Take them just before you sing. Isn't that the equivalent of taking lactase pills just before you eat?

They come in packs of five pills. Since you need three at a time, one pack doesn't get you two karaokes. You only come out even if you buy three packs. Devious marketing indeed. Of course, any mind that could dream up karaoke pills has as high a level of deviousness as Donald Trump on Deal or No Deal. Why expect the ordinary?

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Wednesday, July 16, 2008

Make Dole Whip At Home

Dole Whip is a lactose-free soft serve ice cream substitute that many people associate with vacations. Although it is available at a few other outlets, for years the main outlets on the mainland were at Disneyland and Disney World. Or you could make the trek all the way to Hawaii to find it, Hawaii being the home of Dole Foods and their pineapple-y ingenuity.

Photo by Lucky 6.9 from Wikipedia.

Today Dole Whip comes in Vanilla, Chocolate, Strawberry, Raspberry, Mango, and Orange flavors in addition to Pineapple. But it's still hard to find.

Unless you make it at home.

Unifed Enterprises Corporation in now selling 4.4 lb bags of Dole Whip soft serve dry mix for $21.95. You can get them in only four of the flavors, though: Pineapple, Raspberry, Chocolate and Vanilla. Shipping is via USPS Priority Mail only, and so adds a good deal to the final price.

The soft serve requires the use of an ice cream maker, and can be finicky. A video on that page gives a simple 20-step process, although since some of the steps include "turn the machine off" it's nowhere near as hard as 20 steps makes it sound.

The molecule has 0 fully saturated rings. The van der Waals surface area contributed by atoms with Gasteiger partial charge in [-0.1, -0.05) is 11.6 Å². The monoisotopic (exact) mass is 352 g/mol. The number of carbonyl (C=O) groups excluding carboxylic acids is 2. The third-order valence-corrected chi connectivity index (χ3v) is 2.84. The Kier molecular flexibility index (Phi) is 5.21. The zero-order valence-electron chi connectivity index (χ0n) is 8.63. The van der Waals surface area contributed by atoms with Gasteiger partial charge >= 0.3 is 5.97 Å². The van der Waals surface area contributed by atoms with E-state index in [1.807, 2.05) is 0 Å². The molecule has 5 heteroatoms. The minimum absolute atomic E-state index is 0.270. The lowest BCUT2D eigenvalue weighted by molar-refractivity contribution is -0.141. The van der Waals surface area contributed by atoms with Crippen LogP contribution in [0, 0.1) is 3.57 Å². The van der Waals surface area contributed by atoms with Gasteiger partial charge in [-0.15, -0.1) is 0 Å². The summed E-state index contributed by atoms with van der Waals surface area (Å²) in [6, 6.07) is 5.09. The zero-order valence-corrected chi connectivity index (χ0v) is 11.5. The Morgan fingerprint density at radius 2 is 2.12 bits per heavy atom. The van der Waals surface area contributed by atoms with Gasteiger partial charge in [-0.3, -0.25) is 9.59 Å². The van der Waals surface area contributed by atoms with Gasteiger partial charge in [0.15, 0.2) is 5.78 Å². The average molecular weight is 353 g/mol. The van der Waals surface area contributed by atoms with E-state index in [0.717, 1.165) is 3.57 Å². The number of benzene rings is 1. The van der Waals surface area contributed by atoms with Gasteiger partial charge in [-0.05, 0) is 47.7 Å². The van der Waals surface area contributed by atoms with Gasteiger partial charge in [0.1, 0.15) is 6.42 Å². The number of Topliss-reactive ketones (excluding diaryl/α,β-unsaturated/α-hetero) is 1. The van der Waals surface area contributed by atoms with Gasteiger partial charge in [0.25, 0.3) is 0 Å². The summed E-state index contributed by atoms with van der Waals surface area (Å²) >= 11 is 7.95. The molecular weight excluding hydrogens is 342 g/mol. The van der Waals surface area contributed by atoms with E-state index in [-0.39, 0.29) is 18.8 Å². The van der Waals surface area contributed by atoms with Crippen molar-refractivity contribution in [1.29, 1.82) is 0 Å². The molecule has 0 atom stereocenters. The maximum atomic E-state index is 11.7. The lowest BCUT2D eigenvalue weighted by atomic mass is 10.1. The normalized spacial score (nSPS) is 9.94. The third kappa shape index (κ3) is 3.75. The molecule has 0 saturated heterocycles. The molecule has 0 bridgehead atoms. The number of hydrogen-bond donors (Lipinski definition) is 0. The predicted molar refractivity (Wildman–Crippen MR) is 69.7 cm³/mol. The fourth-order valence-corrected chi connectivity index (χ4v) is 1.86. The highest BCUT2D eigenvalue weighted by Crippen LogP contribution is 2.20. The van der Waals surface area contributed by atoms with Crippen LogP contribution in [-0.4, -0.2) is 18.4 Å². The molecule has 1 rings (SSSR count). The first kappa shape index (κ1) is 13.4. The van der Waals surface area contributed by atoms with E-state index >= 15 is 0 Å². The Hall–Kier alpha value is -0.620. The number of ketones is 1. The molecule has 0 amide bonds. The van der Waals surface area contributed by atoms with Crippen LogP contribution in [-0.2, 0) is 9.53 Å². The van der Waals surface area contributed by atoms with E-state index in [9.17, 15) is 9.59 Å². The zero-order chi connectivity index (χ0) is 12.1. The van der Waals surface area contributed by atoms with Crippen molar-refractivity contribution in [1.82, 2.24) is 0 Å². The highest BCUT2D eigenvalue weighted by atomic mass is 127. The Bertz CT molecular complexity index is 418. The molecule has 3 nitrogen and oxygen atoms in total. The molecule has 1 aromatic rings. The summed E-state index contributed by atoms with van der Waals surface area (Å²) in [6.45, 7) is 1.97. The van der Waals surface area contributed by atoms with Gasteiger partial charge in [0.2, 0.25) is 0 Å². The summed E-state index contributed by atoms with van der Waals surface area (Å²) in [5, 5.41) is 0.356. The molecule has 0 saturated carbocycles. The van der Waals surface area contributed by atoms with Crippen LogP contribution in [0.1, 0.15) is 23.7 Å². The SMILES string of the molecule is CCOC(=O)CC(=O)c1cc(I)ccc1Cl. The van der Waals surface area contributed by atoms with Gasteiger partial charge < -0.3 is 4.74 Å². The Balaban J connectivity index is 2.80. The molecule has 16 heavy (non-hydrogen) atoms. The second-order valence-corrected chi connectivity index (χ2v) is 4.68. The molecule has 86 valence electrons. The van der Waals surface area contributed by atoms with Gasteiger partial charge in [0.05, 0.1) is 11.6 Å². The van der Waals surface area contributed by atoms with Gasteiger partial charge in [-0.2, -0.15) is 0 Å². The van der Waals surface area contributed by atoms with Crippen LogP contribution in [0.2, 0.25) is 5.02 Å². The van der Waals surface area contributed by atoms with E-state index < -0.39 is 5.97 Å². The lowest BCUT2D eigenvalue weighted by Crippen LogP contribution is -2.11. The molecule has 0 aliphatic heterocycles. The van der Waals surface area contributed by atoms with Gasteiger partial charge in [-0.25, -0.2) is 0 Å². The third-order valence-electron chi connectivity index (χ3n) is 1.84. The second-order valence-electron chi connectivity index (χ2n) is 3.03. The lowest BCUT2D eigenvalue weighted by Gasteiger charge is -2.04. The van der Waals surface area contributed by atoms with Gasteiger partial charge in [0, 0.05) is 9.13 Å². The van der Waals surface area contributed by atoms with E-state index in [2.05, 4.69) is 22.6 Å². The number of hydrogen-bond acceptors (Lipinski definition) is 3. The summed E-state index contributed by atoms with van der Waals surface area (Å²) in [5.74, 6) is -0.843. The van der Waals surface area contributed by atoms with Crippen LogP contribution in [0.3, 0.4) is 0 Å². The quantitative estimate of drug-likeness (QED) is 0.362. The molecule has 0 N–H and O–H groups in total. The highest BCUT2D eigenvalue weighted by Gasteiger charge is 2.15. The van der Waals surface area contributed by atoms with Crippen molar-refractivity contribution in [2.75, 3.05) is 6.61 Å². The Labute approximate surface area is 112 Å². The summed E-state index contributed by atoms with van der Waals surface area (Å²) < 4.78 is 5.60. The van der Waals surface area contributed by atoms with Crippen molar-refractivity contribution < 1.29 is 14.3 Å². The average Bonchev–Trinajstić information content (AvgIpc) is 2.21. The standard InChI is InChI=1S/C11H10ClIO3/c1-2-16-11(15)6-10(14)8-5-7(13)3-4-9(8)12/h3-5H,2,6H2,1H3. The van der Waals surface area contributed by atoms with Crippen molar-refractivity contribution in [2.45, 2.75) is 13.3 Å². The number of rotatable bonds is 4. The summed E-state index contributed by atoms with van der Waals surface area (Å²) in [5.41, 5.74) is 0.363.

Additional contact info:
Unified Enterprises Corporation
45-550 Koolau View Drive
Kaneohe, Hawaii 96744

Note: The soft serve mix is lactose free but not dairy free. It contains sodium caseinate.

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Tuesday, July 15, 2008

Allergies Ban You From UK Army

How seriously is Britain taking the rise in food allergies? In Britain, as James Kirkup and Lucy Pawle reported on The Telegraph website, the Ministry of Defence has let slip the news that:

anyone with allergies to nuts, wheat, eggs and other foods is at too great a risk of coming to harm and is therefore "automatically graded as unfit for service".

Bob Ainsworth, a defence minister, said that because of the possibility of a medical emergency, it would be "highly irresponsible" of the Army to employ someone with a food allergy.

He said: "All Army personnel, regardless of their chosen trade, must be fit to serve anywhere in the world, in all environments and in all locations, where medical care may be limited or remote and medical re-supply uncertain or impossible."

He added:
"Any recruit with a past history of food allergy is automatically graded as unfit for service unless there is irrefutable evidence that they are no longer sensitive."

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Monday, July 14, 2008

Lactose Intolerance Sabotages Olympics!

Or at least it did for Becky Lyne.

Becky was competing for the Olympics for Britain's track team in the 800 meter event. She came in last.


According to South Yorkshire's The Star:

"The race did not go to plan," said the former Tapton School student. "I am not happy with my performance; it was not good.